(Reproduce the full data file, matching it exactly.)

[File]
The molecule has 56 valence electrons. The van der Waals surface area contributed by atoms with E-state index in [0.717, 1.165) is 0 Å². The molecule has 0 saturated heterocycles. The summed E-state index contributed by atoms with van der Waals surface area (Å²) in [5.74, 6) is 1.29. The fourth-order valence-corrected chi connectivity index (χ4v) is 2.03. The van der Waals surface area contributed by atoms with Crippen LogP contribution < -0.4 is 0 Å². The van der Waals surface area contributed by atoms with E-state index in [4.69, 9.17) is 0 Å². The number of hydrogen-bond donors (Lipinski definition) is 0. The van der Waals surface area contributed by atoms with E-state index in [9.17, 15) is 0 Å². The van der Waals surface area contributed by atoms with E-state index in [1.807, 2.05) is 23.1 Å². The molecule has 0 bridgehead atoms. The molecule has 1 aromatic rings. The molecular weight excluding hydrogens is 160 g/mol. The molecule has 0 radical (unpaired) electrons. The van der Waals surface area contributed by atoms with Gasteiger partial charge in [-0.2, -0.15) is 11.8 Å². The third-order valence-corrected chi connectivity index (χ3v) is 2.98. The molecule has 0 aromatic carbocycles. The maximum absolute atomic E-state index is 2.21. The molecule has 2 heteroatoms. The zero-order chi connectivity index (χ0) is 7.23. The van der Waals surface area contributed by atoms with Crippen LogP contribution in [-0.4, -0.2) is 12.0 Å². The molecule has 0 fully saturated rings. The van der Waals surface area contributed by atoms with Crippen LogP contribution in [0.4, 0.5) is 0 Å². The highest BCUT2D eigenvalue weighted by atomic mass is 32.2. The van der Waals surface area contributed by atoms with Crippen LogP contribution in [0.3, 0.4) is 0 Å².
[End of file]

The molecule has 56 valence electrons. The van der Waals surface area contributed by atoms with E-state index in [0.717, 1.165) is 0 Å². The molecule has 0 saturated heterocycles. The summed E-state index contributed by atoms with van der Waals surface area (Å²) in [5.74, 6) is 1.29. The fourth-order valence-corrected chi connectivity index (χ4v) is 2.03. The van der Waals surface area contributed by atoms with Crippen LogP contribution < -0.4 is 0 Å². The van der Waals surface area contributed by atoms with E-state index in [4.69, 9.17) is 0 Å². The number of hydrogen-bond donors (Lipinski definition) is 0. The van der Waals surface area contributed by atoms with E-state index in [9.17, 15) is 0 Å². The van der Waals surface area contributed by atoms with E-state index in [1.807, 2.05) is 23.1 Å². The molecule has 0 bridgehead atoms. The molecule has 1 aromatic rings. The molecular weight excluding hydrogens is 160 g/mol. The molecule has 0 radical (unpaired) electrons. The van der Waals surface area contributed by atoms with Gasteiger partial charge in [-0.2, -0.15) is 11.8 Å². The third-order valence-corrected chi connectivity index (χ3v) is 2.98. The molecule has 0 aromatic carbocycles. The maximum absolute atomic E-state index is 2.21. The molecule has 2 heteroatoms. The zero-order chi connectivity index (χ0) is 7.23. The van der Waals surface area contributed by atoms with Crippen LogP contribution in [-0.4, -0.2) is 12.0 Å². The molecule has 0 fully saturated rings. The van der Waals surface area contributed by atoms with Crippen LogP contribution in [0.4, 0.5) is 0 Å². The highest BCUT2D eigenvalue weighted by atomic mass is 32.2. The van der Waals surface area contributed by atoms with Crippen LogP contribution in [0.3, 0.4) is 0 Å².